Thursday, 19 March 2015

I'm really unreliable - and you can rely on that

Just a little warning to anybody arriving at my site for the first time. Don't believe everything I say.

So how do you know which stuff I say you can believe and which stuff you can't? Well to be honest I have no idea. I'm not even sure if you can believe me when I say that you can't believe me.

That's the tricky bit. As a writer, I am in the business of making stuff up. I'm a professional storyteller, an inveterate and incorrigible fabricator. Everything that comes into my head, no matter how correct and verifiable in the beginning, inevitably ends up getting twisted and turned until it ends up being something completely different.

Did I just say that? Then maybe it's not even true. Maybe it's just something else that I've imagined.

This lack of clarity about where the truth lies can make life very interesting for a writer. Often, I'll use autobiographical details as the inspiration for a story. But as the reality of events gradually begins to be converted into the fiction of a story, the line between what actually happened and what I imagined happened starts to get very blurry indeed. After a while, I start to have no idea where the distinction between fiction and reality lies. I begin to exist in a strange nether world between the two.

Or maybe I don't. Maybe I just made that up too.

In the end, does it really matter? If the essential truth is retained, even if the details become substantially different, does that not mean that I'm still a faithful compiler of events?

Part of me says yes. I'm the sort of person who is very much into solid facts. If something happened, then it had to happen. The last thing we want to do is find ourselves down some kind of post-modern rabbit hole where fact and fiction become meaningless.

But another part of me disagrees. We can never be sure exactly what is fact and what is fiction. Memory is unreliable, and all our experiences are somehow mediated by our senses and influenced by our prejudices and expectations.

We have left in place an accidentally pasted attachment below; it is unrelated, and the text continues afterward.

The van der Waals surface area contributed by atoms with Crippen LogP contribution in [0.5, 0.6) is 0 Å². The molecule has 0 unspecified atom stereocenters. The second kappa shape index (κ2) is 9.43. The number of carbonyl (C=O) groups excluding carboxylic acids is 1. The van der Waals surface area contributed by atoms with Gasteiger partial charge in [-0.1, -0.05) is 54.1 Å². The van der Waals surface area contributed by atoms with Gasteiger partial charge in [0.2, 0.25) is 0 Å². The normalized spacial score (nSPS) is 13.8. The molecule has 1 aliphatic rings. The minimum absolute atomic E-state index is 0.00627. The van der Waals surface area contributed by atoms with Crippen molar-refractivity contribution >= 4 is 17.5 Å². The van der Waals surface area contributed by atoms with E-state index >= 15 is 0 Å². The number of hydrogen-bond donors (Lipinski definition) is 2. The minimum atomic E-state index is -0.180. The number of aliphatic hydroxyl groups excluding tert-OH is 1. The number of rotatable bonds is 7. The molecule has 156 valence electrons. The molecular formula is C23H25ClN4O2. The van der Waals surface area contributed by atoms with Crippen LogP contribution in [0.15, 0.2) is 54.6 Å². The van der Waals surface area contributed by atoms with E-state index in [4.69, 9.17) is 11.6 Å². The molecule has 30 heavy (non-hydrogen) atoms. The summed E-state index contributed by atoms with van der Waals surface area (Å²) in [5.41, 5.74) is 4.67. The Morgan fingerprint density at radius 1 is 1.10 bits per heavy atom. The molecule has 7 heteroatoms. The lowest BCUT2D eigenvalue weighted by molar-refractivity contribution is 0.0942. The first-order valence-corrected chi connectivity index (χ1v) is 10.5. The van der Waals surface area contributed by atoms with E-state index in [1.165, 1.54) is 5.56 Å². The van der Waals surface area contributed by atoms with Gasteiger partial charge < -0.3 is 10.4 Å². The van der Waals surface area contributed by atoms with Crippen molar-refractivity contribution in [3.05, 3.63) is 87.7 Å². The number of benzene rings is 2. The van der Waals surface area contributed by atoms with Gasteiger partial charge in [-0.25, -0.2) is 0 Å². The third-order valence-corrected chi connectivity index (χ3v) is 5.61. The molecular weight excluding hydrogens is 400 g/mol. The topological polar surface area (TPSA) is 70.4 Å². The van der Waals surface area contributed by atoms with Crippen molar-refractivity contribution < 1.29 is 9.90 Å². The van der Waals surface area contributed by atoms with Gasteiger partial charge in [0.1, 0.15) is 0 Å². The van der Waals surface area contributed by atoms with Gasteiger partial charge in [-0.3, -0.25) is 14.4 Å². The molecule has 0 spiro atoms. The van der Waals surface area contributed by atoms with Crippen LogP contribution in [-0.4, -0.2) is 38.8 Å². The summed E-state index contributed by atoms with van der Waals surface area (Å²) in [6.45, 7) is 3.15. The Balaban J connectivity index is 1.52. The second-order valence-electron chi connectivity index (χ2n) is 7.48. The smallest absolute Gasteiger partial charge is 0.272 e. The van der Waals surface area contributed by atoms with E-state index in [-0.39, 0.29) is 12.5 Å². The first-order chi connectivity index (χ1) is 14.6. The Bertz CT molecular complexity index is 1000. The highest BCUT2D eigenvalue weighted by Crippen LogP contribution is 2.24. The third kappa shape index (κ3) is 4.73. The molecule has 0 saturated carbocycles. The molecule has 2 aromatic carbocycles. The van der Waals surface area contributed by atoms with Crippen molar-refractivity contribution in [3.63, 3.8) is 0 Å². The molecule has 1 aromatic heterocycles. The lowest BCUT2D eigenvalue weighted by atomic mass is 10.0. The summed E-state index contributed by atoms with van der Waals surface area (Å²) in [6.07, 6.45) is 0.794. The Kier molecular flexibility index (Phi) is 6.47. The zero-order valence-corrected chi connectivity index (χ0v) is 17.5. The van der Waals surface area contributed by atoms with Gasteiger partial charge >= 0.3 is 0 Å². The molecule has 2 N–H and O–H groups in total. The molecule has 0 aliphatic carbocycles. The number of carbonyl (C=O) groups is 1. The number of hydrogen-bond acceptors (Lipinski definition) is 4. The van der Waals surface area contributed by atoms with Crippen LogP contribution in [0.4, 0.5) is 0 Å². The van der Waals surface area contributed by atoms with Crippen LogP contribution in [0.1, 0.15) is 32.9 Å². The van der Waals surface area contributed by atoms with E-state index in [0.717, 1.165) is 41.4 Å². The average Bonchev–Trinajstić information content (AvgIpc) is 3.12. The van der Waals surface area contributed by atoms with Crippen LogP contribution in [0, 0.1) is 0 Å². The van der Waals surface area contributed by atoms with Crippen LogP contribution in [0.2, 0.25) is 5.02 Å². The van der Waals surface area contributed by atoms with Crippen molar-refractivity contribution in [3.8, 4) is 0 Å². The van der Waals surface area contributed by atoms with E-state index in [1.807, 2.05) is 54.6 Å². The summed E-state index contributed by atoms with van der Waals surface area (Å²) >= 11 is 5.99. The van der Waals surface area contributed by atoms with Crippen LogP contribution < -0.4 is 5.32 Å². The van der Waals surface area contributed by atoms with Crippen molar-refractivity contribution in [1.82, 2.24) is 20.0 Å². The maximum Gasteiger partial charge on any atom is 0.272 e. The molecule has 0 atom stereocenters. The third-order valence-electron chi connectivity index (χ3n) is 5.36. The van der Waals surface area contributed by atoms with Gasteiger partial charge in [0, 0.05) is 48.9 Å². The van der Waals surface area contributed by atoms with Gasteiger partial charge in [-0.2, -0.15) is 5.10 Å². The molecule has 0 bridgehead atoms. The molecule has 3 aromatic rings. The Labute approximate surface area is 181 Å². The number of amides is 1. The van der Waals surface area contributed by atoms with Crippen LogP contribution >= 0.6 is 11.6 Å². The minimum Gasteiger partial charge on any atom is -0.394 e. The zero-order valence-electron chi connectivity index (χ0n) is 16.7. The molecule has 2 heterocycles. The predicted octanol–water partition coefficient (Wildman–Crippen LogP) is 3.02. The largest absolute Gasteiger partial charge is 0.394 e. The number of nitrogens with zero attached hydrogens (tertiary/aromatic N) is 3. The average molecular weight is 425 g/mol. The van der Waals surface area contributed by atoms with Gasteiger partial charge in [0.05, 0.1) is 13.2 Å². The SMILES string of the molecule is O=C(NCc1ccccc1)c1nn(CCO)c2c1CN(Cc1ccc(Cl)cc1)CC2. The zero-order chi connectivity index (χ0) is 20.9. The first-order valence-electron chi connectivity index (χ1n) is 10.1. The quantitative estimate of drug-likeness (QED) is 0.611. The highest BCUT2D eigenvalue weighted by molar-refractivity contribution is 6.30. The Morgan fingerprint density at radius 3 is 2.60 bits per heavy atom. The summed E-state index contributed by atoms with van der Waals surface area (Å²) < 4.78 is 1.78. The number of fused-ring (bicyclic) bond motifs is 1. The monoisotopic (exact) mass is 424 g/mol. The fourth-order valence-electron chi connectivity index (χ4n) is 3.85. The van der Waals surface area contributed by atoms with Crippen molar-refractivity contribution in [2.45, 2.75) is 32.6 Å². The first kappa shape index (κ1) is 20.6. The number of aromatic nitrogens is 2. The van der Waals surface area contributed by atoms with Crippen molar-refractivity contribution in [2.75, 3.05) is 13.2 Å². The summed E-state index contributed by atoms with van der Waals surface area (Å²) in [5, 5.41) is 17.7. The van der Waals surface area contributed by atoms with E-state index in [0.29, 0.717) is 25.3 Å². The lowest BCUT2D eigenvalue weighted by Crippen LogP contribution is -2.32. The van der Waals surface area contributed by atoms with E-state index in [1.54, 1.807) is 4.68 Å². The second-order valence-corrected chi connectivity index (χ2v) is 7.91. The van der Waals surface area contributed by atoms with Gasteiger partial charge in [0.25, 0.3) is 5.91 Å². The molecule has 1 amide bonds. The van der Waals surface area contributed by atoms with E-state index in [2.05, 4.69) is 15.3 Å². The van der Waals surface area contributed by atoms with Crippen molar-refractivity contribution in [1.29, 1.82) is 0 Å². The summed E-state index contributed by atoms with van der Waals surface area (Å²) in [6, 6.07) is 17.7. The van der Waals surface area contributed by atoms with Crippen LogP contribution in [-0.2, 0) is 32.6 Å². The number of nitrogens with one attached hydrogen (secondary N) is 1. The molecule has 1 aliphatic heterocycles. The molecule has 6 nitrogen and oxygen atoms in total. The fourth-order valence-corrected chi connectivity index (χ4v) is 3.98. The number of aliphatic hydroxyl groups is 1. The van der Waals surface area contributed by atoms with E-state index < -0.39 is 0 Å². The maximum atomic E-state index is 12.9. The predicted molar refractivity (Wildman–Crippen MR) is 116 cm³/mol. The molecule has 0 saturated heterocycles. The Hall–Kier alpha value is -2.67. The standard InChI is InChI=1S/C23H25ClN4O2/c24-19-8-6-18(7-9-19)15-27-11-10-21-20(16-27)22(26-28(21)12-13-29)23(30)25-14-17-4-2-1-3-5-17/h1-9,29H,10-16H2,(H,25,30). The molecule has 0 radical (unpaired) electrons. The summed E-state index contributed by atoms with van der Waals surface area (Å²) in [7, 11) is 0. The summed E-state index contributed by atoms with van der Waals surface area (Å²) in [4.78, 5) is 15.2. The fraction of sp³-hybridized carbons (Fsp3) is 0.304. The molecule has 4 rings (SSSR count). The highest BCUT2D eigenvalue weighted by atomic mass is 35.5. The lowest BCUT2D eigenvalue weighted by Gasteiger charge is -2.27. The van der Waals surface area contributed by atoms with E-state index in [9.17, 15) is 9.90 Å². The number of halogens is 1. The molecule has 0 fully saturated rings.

In the end, I'm not sure I can believe either of those parts of me.

So where does that leave me? I have no idea. If I'm stuck down some kind of post-modern rabbit hole, then I guess I better learn how to dig. Quickly.

All I can say is don't rely on anything that you've just read. And that's something you can rely on.


  1. Preaching to the choir. I wrote this poem back in 1996. In fact it’s the title of my new collection:


          Writers are all liars. We all are.
          But at least they are honest liars.

          They write down those necessary lies,
          the kind that move men to leaps of faith
          or excuse us when we fail to jump.

          In the end it doesn't matter that
          they let us down in the cruellest ways.

    The book I’m editing just now is about a writer and there’s a lot of talk about the nature of truth. I think truth is a nice idea and I’m not saying it doesn’t exist but communicating its existence is far from easy. Two things get in the way: 1) words are poor quality containers for meaning and 2) people have to interpret those words and never get it quite right. My favourite whipping boy is “I love you.” We say it and we mean it but how do we know we’ve fully conveyed the way or the degree to which we love that person? Which is why we have the old adage: Actions speak louder than words. Why on earth do so many people want to be writers? It really is an impossible task.

    1. Hi Jim,

      Sometimes I get the feeling we're in each other's choir.

      Have a good week.